“I’m a fiery guy with a strong passion for who I am and what I want.”
has cooked for him Dalai Lamalectured on Oklahoma backwoods cuisine, directed the banquet program at the legendary Coronado Hotel in San Diego, and made fried squirrel at the Smithsonian Institution during National Food History Weekend in Washington, DC
to say that jason flowers has a diverse background would be an understatement. It may explain why this chef who describes his culinary outlook as “redneck-chic” was a perfect fit when Loews Ventana Canyon Resort recently introduced him as their new executive chef.
Although Flores graduated from Tony’s culinary school nearly 20 years ago, his food journey began as a child in rural Oklahoma learning to hunt, farm and forage from his grandparents.
“Everything we ate was from the garden, from the farm and from the waters,” Flores said. “I think I was a teenager when I ate store-bought meat for the first time.”
He recalls being compensated for his hard work on the farm, but not in loose change, candy, or other child-focused currency. “My grandmother paid me with pickled beets; she was my payment as well as my deal.”
Flores finally applied to culinary school after spending some time in Oklahoma State University. When he received the news of his acceptance into the Scottsdale Culinary InstituteHe sold almost everything he owned, and with the bus ticket his parents gave him, he made the 36-hour trip from that farm in Oklahoma to one of the largest metropolitan areas in the country.
“I was left in front of Sun Devil Stadium in Tempe with two bags and sixty dollars,” Flores said. “I had sold my car, I had sold my original Atari 2600 with a bunch of games, I guess you’d call it a passion for cooking,” he joked.
His first concert outside of school was at Tucson’s JW Marriott Starr Pass Resort & Spa. is where she met ken harveyhis first boss, who is his boss today after Harvey’s recent promotion from executive chef to director of food and beverage at Loews Ventana Canyon.
Flores called it “closing the loop.”
“Ken and I grew up about four hours apart, and even though we didn’t know each other as kids, we have that ‘local boy’ thing and we really hit it off,” Flores said. “I’m a fiery guy with a strong passion for who I am and what I want, and I think Ken is exactly the same.”
With that first position under his belt, Flores went on to work at various properties, including the Arizona Biltmore Resort & Spa, DoubleTree Downtown Tulsa, Coronado Hotel, Hilton Sedona Resort in Bell Rock, and others. He owned an event and catering business, he earned his pitmaster certification from smithfieldranked first in the National Pork Council Taste of Elegance Pork Contestand received the coveted Gold Key for exhibiting an exceptional “Spirit to Serve” for Marriott International.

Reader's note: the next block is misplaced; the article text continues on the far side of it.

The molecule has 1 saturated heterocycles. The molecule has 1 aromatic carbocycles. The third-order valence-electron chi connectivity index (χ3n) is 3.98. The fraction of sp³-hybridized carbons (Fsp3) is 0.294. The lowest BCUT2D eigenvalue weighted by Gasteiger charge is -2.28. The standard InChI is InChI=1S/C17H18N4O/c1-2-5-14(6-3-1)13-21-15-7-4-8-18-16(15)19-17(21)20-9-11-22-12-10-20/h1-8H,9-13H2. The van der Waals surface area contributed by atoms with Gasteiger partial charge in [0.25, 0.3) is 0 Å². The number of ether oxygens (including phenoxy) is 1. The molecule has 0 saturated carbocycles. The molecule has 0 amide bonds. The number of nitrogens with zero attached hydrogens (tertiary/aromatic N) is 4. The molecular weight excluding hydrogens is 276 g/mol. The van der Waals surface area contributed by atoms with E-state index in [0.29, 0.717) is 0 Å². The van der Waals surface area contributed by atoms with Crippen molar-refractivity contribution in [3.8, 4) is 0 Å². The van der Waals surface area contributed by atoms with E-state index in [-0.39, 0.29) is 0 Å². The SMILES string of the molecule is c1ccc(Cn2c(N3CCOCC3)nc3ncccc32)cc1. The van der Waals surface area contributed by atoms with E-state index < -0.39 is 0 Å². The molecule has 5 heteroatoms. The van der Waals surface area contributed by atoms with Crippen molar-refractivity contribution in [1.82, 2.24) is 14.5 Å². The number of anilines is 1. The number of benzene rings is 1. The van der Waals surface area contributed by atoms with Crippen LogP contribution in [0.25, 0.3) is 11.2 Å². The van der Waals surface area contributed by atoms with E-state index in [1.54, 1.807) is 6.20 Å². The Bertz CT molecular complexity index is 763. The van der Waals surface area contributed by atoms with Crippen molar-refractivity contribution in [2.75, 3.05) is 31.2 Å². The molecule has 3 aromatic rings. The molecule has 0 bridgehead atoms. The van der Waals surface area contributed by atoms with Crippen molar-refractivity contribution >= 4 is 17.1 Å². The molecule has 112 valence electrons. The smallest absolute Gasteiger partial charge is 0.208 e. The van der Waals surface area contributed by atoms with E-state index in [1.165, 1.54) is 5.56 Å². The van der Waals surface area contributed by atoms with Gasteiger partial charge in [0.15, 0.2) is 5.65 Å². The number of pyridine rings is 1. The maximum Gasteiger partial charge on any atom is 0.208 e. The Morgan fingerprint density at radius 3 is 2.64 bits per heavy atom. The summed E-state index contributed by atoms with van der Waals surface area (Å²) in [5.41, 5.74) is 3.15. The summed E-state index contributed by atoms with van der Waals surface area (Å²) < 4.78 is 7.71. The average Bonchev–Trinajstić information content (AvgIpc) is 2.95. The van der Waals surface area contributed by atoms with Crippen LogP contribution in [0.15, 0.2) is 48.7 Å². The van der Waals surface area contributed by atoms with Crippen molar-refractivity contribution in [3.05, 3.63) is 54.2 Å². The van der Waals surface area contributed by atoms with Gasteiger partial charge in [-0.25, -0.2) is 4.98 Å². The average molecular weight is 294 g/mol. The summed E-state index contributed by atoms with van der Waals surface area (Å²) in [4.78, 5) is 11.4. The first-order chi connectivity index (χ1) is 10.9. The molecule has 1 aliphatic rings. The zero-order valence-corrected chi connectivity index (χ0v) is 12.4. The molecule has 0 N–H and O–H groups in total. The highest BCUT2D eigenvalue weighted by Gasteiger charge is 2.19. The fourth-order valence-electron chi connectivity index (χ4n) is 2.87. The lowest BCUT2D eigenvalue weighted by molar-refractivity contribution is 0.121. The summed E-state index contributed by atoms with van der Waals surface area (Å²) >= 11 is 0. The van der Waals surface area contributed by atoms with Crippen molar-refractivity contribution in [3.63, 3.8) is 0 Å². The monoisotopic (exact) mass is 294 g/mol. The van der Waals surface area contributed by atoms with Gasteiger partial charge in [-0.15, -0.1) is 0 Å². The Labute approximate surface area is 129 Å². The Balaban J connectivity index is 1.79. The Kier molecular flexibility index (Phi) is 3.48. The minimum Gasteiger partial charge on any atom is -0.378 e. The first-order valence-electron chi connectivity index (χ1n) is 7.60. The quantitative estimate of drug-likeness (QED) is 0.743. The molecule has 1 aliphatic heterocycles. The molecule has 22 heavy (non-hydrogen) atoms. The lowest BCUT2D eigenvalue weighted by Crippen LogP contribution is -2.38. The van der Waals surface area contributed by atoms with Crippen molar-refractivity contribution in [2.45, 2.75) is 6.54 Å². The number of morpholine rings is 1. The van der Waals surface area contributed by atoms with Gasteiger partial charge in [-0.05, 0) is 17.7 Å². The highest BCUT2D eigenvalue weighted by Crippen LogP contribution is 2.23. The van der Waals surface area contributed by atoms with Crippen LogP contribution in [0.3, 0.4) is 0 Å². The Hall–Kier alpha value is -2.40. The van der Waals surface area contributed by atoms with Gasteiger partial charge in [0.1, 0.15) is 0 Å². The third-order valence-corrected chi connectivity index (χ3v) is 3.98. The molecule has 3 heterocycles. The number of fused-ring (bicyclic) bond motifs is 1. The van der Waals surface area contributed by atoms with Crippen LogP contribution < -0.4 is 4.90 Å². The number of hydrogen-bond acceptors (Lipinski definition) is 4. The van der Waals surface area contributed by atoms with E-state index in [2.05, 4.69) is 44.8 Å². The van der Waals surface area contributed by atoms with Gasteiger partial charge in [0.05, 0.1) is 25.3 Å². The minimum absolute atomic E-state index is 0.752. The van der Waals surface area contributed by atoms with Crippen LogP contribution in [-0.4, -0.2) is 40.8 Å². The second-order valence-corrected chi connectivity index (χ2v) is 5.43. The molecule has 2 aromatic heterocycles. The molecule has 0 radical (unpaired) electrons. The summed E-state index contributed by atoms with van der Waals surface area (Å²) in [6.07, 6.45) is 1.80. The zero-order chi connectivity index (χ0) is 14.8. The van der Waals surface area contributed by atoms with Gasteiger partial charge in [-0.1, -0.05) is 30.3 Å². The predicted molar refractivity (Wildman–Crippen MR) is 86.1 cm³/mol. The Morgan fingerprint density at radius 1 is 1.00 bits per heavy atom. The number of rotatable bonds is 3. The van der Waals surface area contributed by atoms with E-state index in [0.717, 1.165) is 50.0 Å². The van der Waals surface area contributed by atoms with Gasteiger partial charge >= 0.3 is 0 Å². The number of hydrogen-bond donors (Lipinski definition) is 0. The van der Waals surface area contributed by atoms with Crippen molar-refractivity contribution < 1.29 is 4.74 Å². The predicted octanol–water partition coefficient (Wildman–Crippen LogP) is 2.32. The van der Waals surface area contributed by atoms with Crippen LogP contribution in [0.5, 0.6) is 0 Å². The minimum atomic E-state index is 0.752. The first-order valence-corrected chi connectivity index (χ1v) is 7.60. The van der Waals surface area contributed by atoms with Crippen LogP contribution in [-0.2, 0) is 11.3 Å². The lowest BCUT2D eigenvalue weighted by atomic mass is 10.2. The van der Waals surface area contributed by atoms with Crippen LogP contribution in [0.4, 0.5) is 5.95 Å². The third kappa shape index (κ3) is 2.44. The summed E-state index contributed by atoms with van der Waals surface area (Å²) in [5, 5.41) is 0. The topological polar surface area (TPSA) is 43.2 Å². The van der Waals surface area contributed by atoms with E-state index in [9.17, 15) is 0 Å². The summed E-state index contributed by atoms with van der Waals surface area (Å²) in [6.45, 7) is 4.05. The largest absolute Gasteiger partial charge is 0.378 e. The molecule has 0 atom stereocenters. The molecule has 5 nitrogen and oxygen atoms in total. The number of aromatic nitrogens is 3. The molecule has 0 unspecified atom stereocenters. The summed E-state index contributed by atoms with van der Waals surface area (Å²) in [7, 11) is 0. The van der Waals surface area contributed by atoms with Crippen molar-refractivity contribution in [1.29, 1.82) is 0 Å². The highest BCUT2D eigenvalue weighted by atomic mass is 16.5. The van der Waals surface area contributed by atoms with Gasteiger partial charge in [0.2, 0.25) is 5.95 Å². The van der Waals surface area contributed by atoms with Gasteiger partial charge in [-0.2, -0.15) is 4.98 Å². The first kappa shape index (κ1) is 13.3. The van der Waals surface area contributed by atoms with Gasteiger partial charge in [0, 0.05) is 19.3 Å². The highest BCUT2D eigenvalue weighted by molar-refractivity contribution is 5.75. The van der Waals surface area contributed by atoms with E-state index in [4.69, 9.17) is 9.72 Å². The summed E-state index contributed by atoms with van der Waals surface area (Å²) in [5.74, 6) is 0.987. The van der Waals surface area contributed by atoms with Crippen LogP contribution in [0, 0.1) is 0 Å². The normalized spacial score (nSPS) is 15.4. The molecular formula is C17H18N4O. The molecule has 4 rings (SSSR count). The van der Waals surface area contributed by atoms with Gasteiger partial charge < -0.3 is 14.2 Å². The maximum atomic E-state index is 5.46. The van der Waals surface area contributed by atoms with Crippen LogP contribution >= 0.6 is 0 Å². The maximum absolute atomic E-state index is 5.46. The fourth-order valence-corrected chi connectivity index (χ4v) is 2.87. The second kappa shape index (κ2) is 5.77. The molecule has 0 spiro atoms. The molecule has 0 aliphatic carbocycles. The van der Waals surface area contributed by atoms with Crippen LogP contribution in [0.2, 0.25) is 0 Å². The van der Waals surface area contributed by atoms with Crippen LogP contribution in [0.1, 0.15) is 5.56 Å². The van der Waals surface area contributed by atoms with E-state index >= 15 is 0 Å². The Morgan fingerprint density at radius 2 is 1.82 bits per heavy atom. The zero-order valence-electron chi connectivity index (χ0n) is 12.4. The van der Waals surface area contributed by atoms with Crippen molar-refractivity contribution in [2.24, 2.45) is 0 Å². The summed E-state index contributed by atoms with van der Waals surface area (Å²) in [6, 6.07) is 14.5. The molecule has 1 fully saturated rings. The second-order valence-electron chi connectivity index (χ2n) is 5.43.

In previous positions, Flores’ goal was to be “the dumbest in the room” and not go anywhere other than, as he called it, easy.
“I always wanted to be in a place where I didn’t know if I was going to make it or if I deserved to be there,” Flores said. “I’m just a country boy and I knew the work that was required, and the lessons that he needed to learn, if he was ever going to be an executive chef.”
One of the highlights of this journey was just four years ago when he was among six executive chefs invited to participate in National Food History Weekend at the Smithsonian Institution’s National Museum of American History. He was on a panel that discussed “the blurring of culinary lines in the United States based on the way we travel.”
Which brings me back to that fried squirrel.
“As part of the weekend show, they wanted me to showcase my home cooking, which is Oklahoma-style cookouts,” Flores said, “and it was on their big stage that I made fried squirrel with a sauce pan. and white cheddar cheese crackers.”
While I was curious if it tasted like chicken, I resisted the pedestrian question and just moved on.
Flores noted that Oklahoma didn’t become a state until 1907 and much of it remains wild and open even today. “Wild and wide open defines country cooking at home,” he said. “I grew up near the foothills of the Ozarks, with tons of lakes, rivers, mountains and trees, and people survived by hunting and fishing. Keeping foods like venison steaks in the freezer was forks a pretty normal thing.”
So how does Flores hope to connect his unique experience and passion with his new position as executive chef at Loews Ventana Canyon?
“Southwestern cuisine is something I fell in love with when I first came to Arizona in 2004,” Flores said. “The flavor profiles go with the way I like to cook. And I think the wide open spaces of the desert give me the opportunity to do what I’ve done all my life, and that is take inspiration from the land, the air I breathe and the things I can see.”
Now that he has fully taken over the resort’s culinary programming, Flores hopes to complement the already world-class program with some signature touches, including a line of fermented hot sauces, some Creole-inspired dishes like shrimp and boiled crab cakes, and bring more West Coast-style barbecue to the resort’s “Blues, Brews, and BBQ” brunch, perhaps with tri-tip steaks and seaweed smoke.
And finally, now that you’re at the peak of your culinary career, you might be able to buy back that old Atari 2600.
Loews Ventana Canyon Resort is located at 7000 N. Resort Dr. For more information, visit loewshotels.com.